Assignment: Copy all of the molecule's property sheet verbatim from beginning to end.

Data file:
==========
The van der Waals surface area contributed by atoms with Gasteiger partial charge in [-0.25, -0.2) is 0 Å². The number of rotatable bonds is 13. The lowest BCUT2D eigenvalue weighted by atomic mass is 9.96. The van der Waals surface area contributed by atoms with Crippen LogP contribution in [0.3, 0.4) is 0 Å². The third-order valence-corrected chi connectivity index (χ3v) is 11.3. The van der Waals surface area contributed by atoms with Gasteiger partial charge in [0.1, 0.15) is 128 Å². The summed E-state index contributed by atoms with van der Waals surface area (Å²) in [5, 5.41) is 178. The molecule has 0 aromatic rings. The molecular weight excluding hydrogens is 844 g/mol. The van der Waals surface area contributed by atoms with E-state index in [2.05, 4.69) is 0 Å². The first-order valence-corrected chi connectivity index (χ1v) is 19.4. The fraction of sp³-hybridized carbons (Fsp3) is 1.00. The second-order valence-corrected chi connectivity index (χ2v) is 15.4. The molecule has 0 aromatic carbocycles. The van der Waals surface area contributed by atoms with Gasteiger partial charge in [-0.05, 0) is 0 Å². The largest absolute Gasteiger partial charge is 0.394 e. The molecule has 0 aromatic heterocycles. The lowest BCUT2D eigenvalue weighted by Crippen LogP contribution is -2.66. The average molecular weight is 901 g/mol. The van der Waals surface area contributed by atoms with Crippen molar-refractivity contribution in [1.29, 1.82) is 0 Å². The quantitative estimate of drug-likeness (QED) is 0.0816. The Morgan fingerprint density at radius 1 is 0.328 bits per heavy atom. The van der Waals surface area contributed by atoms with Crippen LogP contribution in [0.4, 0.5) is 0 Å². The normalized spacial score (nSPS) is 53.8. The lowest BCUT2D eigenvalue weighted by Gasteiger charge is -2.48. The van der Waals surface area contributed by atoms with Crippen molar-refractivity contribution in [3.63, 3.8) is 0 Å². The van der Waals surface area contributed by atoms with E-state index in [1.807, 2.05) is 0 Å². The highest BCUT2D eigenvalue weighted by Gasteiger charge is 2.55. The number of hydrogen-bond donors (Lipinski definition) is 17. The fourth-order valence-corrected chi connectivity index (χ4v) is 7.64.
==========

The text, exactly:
The van der Waals surface area contributed by atoms with Gasteiger partial charge in [-0.25, -0.2) is 0 Å². The number of rotatable bonds is 13. The lowest BCUT2D eigenvalue weighted by atomic mass is 9.96. The van der Waals surface area contributed by atoms with Crippen LogP contribution in [0.3, 0.4) is 0 Å². The third-order valence-corrected chi connectivity index (χ3v) is 11.3. The van der Waals surface area contributed by atoms with Gasteiger partial charge in [0.1, 0.15) is 128 Å². The summed E-state index contributed by atoms with van der Waals surface area (Å²) in [5, 5.41) is 178. The molecule has 0 aromatic rings. The molecular weight excluding hydrogens is 844 g/mol. The van der Waals surface area contributed by atoms with E-state index in [2.05, 4.69) is 0 Å². The first-order valence-corrected chi connectivity index (χ1v) is 19.4. The fraction of sp³-hybridized carbons (Fsp3) is 1.00. The second-order valence-corrected chi connectivity index (χ2v) is 15.4. The molecule has 0 aromatic carbocycles. The van der Waals surface area contributed by atoms with Gasteiger partial charge in [-0.05, 0) is 0 Å². The largest absolute Gasteiger partial charge is 0.394 e. The molecule has 0 aromatic heterocycles. The lowest BCUT2D eigenvalue weighted by Crippen LogP contribution is -2.66. The average molecular weight is 901 g/mol. The van der Waals surface area contributed by atoms with Crippen molar-refractivity contribution in [1.29, 1.82) is 0 Å². The quantitative estimate of drug-likeness (QED) is 0.0816. The Morgan fingerprint density at radius 1 is 0.328 bits per heavy atom. The van der Waals surface area contributed by atoms with Crippen LogP contribution in [0.4, 0.5) is 0 Å². The normalized spacial score (nSPS) is 53.8. The lowest BCUT2D eigenvalue weighted by Gasteiger charge is -2.48. The van der Waals surface area contributed by atoms with Crippen molar-refractivity contribution in [3.63, 3.8) is 0 Å². The van der Waals surface area contributed by atoms with E-state index in [1.807, 2.05) is 0 Å². The highest BCUT2D eigenvalue weighted by Gasteiger charge is 2.55. The number of hydrogen-bond donors (Lipinski definition) is 17. The fourth-order valence-corrected chi connectivity index (χ4v) is 7.64.